Female motorists in Texas with perfect driving records often pay significantly more for auto insurance than male motorists with identical driving records and other characteristics that insurers use to price auto insurance, according to Texas Appleseed's research. Testing also found companies use added pricing penalties based on marital status, with unmarried women paying the highest average rates. This finding is particularly troubling because of the legal requirement in Texas for all drivers to purchase a basic auto insurance policy.
These surcharges appear to violate Texas law.
An assessment of online premium quotes from five large auto insurers operating in eight Texas cities found that all but one of the tested insurance providers alter rates for drivers based solely on their gender and marital status. The five auto insurers included are Allstate, Farmers Insurance, Geico, Progressive and State Farm.
On average, woman pay $56 more per year than men for the mandatory minimum auto insurance. Single and divorced women pay an even higher premium compared to similarly situated men. They pay, on average, $80 more per year, and the penalty, just for being female and unmarried, can reach $224 more per year for basic auto insurance coverage.
Other findings from the testing include:
- Progressive and Farmers charge widowed females premiums that are 12%-13% higher than widowed men; by comparison State Farm maintains the same rate.
- In the City of Houston, women with perfect driving records pay, on average, $75 more than men with the same record, same vehicle, and same address — the highest average female driver penalty of any of the eight cities studied.
- Farmers Insurance had the highest gender disparity in pricing, charging women with perfect driving records an average of $144 more than men with the same record, same vehicle, and same address.
- In contrast to other insurance companies tested, State Farm appears to comply with state law and does not change rates based on gender or marital status.
Using insurance companies’ websites, Texas Appleseed compared 320 premium quotes for male and female drivers of different marital statuses. The research also examined whether pricing patterns changed based on geography, testing rates in eight different Texas cities: Amarillo, Arlington, Dallas, Houston, Laredo, Mission, San Antonio, and Tyler. Throughout the testing, other factors such as age of driver, address (within each city), type of car, and annual miles driven were held constant. The auto insurance tested was the minimum coverage required by state law. In all instances, the quotes were based on drivers with perfect records, including no accidents, tickets, or claims.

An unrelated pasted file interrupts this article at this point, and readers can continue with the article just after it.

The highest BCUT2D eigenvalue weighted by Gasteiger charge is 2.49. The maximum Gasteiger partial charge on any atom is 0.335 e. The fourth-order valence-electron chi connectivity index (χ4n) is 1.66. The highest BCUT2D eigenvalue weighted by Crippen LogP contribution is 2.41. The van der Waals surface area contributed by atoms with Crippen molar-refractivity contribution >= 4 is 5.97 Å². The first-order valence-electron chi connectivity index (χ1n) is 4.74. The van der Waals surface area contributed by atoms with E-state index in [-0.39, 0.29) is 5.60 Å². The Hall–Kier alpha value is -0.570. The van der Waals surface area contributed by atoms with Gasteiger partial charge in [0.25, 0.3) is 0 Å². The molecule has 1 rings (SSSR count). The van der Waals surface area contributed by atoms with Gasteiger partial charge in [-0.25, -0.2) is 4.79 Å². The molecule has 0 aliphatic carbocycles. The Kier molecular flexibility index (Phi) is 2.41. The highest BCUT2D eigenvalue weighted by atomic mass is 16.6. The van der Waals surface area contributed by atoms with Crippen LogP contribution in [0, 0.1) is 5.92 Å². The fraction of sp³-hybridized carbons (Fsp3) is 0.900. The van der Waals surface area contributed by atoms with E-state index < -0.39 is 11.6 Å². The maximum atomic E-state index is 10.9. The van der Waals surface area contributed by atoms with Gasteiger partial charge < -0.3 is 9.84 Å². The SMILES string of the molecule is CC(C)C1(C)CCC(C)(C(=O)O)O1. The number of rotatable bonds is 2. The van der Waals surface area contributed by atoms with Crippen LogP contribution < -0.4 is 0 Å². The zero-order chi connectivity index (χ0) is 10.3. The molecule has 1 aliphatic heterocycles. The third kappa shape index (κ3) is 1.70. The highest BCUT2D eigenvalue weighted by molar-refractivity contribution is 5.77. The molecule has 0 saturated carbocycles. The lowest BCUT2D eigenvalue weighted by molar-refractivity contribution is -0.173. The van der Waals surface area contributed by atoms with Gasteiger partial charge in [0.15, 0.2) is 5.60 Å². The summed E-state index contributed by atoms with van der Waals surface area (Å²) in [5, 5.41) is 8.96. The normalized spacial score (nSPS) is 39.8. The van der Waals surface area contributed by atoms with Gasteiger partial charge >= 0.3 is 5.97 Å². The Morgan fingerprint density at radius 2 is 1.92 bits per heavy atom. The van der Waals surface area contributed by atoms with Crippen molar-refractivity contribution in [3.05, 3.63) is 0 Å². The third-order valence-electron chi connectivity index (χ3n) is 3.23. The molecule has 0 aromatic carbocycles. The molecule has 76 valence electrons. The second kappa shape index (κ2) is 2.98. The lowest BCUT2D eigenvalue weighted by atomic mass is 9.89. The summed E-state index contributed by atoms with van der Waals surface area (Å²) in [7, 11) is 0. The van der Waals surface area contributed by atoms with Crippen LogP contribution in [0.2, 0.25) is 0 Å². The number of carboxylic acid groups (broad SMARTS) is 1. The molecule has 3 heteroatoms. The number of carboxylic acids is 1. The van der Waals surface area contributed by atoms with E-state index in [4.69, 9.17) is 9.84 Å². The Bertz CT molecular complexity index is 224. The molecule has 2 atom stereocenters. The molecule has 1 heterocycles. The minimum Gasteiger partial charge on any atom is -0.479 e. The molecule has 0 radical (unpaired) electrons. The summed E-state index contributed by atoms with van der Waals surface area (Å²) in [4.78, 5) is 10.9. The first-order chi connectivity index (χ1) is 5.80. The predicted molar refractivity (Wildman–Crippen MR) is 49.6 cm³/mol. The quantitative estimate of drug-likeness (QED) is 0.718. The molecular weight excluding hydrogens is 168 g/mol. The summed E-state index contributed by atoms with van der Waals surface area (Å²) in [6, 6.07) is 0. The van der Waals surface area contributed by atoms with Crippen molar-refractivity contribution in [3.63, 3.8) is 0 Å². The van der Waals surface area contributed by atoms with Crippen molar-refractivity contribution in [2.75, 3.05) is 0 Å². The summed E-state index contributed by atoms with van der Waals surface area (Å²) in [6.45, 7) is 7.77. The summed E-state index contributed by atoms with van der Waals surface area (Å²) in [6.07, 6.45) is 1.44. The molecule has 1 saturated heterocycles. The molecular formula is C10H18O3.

Texas Cities Tested in the Study
Finding: Basic Auto Insurance Costs Female Drivers More
In the eight cities studied, Texas Appleseed found that women with perfect driving records pay a gender surcharge that averages 5% of the total annual premium, paying $56 more than men for the same basic coverage. Among the cities surveyed, Houston and Mission stand out as having the largest average rate difference between men and women. On average, women in Houston pay $75 more than men, and in Mission, women pay $66 per year more than men for the same coverage.
Looking at rates by company shows a similar trend. Four out of the five insurance providers surveyed charge women more than men, on average. Farmers has the highest average gender surcharge, charging female drivers $144 more than equivalent male drivers. Farmers Insurance in Houston charges the highest penalty among the surveyed companies and locations, charging divorced women in Houston $224 more than similarly situated men.
Single females pay a steep gender surcharge as compared to single males. On average, single females pay $80 more than single males for the same basic auto insurance coverage. For Farmers Insurance, the surcharge for single women is even higher, with rates averaging $192 more annually compared to single men.
Progressive Insurance charges women who are single $115 more than single males. Other insurance companies, such as Allstate and Geico, also charge single females more than single males, but with a smaller rate difference. In contrast, State Farm maintains consistent rates across gender and marital status.
Finding: Divorce Alone Can Lead to Auto Insurance Rate Hikes
Individuals who get divorced see, on average, a $49 annual increase in car insurance. Consistent with other findings, there is an even harsher penalty for divorced women. In Houston, Dallas, and Arlington, divorced women pay $99 to $136 more on average per year for basic auto insurance compared to married women. In Tyler, Laredo, and Amarillo, divorced women pay between $51 and $61 more than married women. In contrast, divorced men in Tyler, Laredo and Amarillo pay $5 to $12 less per year for basic auto insurance compared to married men. Across the cities tested, divorced females pay $80 more on average for basic auto insurance compared to divorced males.
Finding: Widows Pay a Penalty
Four of the five companies surveyed charge different rates for married and widowed female drivers. Geico and Progressive charge female drivers whose spouse is deceased higher premiums than if their spouse were still alive — a widow penalty. In contrast, the testing found that married female drivers are likely see premiums from Allstate and Farmers drop after becoming a widow. The picture is different for widowed males, who, in four of the five companies surveyed, were charged the same as or less than their married counterparts.
Women also pay more, in three out of the five companies tested, when comparing the premiums of women who have lost a spouse versus men who have lost a spouse. Widowed females pay $59 more than male widowers, on average. Farmers Insurance and Progressive charge widowed women 12% to 13% more than male widowers, $192 and $115 more respectively. Geico is the only insurance company that charges widowed females less than male widowers — 5% or $41 less on average.
Finding: Houston and Mission Lead Surveyed Cities in Gender-based Penalty